Saturday, August 26, 2017

Family Search 52 Stories Week 29

This week's writing prompt:

What sports or other extracurricular activities were you involved in?

As a young girl I was always interested in dance lessons, but there never seemed to be any extra money for me to take them. I got to live vicariously through my friend across the street, Sherry Coon, as her mom invited me to Sherry's recitals. It was also through Mrs. Coon that I became a Brownie and Junior Girl Scout.

When I was in 7th grade I joined a girls' softball team with some classmates at Holy Trinity. We were the Carnations. All of the teams in the league were named for flowers, and I thought that was stupid and sexist even back then. Since I wasn't the coach's kid, or even a friend of the coach's kid, I got stuck out in right field.  I hated every minute of it. I'd been playing baseball with my brother and the neighborhood boys for years, so I understood the meaning of being placed in the outfield. It was hard for me to adjust to the larger, softer ball and wider bat. I did okay, I guess, but only stuck with the team for a couple of years.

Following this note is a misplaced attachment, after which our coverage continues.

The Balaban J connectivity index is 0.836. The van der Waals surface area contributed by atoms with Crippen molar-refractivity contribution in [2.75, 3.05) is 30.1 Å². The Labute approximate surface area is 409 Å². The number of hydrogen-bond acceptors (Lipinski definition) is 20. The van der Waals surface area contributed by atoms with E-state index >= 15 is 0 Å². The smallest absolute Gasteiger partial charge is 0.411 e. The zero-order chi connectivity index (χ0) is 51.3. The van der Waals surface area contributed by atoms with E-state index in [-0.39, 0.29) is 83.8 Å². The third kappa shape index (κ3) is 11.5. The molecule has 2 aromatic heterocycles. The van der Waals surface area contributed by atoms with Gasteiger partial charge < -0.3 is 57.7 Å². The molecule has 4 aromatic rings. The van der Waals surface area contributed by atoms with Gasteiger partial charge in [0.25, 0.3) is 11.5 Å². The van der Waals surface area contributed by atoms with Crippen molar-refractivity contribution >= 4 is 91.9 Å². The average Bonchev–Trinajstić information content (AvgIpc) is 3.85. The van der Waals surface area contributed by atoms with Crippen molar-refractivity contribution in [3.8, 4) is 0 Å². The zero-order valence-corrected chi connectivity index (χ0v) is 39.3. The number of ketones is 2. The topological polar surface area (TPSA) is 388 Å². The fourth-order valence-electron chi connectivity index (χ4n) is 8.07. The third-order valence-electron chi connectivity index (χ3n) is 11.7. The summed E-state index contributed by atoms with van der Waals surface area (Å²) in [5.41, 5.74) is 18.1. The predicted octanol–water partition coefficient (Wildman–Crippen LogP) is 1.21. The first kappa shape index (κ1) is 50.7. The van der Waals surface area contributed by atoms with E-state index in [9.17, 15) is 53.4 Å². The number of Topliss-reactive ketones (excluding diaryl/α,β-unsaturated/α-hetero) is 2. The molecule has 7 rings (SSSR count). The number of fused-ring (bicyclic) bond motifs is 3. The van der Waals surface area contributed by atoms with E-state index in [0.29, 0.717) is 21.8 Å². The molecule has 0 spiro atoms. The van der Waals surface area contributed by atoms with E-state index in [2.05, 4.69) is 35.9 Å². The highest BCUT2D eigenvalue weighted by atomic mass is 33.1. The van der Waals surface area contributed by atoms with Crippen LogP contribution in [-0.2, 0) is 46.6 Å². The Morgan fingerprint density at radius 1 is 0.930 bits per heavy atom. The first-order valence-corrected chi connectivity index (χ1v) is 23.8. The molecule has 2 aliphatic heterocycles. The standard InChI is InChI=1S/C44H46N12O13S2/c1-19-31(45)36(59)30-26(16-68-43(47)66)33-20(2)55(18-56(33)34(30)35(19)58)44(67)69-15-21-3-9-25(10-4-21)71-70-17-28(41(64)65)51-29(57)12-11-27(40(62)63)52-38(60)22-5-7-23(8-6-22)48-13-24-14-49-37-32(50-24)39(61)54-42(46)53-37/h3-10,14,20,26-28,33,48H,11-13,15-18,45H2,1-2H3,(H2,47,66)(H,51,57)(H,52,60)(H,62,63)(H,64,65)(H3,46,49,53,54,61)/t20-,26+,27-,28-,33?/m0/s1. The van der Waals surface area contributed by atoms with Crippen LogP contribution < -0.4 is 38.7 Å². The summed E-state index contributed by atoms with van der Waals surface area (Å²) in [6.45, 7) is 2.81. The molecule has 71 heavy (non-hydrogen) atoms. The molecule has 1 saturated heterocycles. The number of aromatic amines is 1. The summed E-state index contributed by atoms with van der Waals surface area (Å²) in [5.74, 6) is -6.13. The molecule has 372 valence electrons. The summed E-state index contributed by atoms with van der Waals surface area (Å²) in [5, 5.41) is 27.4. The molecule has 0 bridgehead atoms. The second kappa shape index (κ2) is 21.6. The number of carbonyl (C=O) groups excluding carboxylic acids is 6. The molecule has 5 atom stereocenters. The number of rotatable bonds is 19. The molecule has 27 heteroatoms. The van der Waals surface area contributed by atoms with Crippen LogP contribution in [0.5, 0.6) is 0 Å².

Hooverettes junior year
When I got to high school (which at Hoover High was only 10th-12th grades) I tried out for the Hooverettes, a precision drill team run by an ex-military guy. Out of 72 candidates, only 17 of us made the team. Mr. J. conducted weekly weigh-ins, and if you were an ounce over your recommended weight, you didn't get to march that week. Fortunately weight was not an issue for me back then. One of his other requirements was that you could not participate in any other school activities. There were a lot of rehearsals before school, and we marched at every football and basketball game, as well as various parades throughout the year.

Normally the parades were in Des Moines or nearby towns such as Pella for the Tulip Festival. But when our band was selected to march in the Cherry Blossom Parade in Washington, DC, that was a huge thrill. Due to expenses, only two sophomore Hooverettes were allowed to go, and that was as alternates in case one of the junior or senior girls couldn't march. All the sophomore names were thrown in a hat, and mine was one of the two drawn. Diane Howdle was the second, so we ended up as roommates in the DC hotel. It was my first time flying on a plane, as well as my first time in the nation's capital. Neither of us got to be in the parade, instead following along the route with numerous cameras taking pictures for those who were marching. When we were returning to Des Moines, there was a blizzard and we were stranded in Chicago for a day. From April 8-10, Des Moines received 14" of snow. We ultimately made it back home. It was quite a trip.
Cherry Blossom Parade 1973